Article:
dedasaur said...

You should read that book by Georges Duby I mentioned previously. He actually wrote a serious of books on the condition of women in different centuries as you question requires an answer that would cover around 12 books.

I am only touching one particular case in a particular century and in a particular region.

Usually not even the second born son was worthy anything to a family unless he became a priest or a soldier.... imagine what it was like for noblewomen

For the poor and middle class, if they were free, usually women with no male relatives had rarely survived.

dedasaur said...

Your second thought is completely anachronistic.

Just like you, right now, would never think of going back to the kitchen and aspire to some weird stuff you don't know the existence of yet.

Imagine in the future all women should aspire to have 8 arms and went for it, would you want them now?

Anonymous said...

I don't know what would be acceptable--I keep thinking of the general idea of a woman on a farm big enough that it needs all hands but small enough for just a few to manage if they really tried, and who had male relatives at the start, but the most significant ones were lost to her in different circumstances--she would have a few male relations and friends to help her after that, and takes care of some women and girls that her lost relatives were close to, and she wants to be able to keep the farm in the family somehow...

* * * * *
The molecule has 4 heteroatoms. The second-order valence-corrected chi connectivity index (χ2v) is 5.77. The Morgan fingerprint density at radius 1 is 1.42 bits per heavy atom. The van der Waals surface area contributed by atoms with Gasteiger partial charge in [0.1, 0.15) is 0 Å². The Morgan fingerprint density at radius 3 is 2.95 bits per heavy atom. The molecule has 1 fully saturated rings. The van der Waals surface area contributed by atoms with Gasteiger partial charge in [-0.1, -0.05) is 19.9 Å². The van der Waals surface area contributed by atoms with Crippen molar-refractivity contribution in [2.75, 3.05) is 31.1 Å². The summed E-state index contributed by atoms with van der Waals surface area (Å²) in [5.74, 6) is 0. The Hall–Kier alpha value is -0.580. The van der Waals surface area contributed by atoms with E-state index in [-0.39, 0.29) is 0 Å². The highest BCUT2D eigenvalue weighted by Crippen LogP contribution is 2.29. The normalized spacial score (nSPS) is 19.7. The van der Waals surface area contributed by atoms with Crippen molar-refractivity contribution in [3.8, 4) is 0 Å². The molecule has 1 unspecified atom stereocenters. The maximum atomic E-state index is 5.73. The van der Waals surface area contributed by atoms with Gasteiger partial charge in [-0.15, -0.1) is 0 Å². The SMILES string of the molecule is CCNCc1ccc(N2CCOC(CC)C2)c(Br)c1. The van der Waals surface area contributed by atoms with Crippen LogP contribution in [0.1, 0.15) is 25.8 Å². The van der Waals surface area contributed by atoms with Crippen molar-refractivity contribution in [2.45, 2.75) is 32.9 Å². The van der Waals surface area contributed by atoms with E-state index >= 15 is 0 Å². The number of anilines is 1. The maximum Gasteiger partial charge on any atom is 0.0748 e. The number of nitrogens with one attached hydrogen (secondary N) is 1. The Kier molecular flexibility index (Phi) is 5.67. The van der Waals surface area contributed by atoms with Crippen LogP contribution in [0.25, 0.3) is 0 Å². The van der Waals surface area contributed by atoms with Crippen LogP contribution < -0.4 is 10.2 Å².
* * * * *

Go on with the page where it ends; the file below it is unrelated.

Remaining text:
I also keep wondering whether there was a strategy for a girl to attract someone she wanted and to deter someone she didn't want...

dedasaur said...

Poor people were not subtle. Ignorance is something that does not allow them to think outside the box and all the do is believe the everything belongs to God.

The way to attract and deter is just buy saying yes and no to people and there aren't any middle ways.
Also that might only work amongst her equals and not with people of a superior class as they would never consider her more than cattle.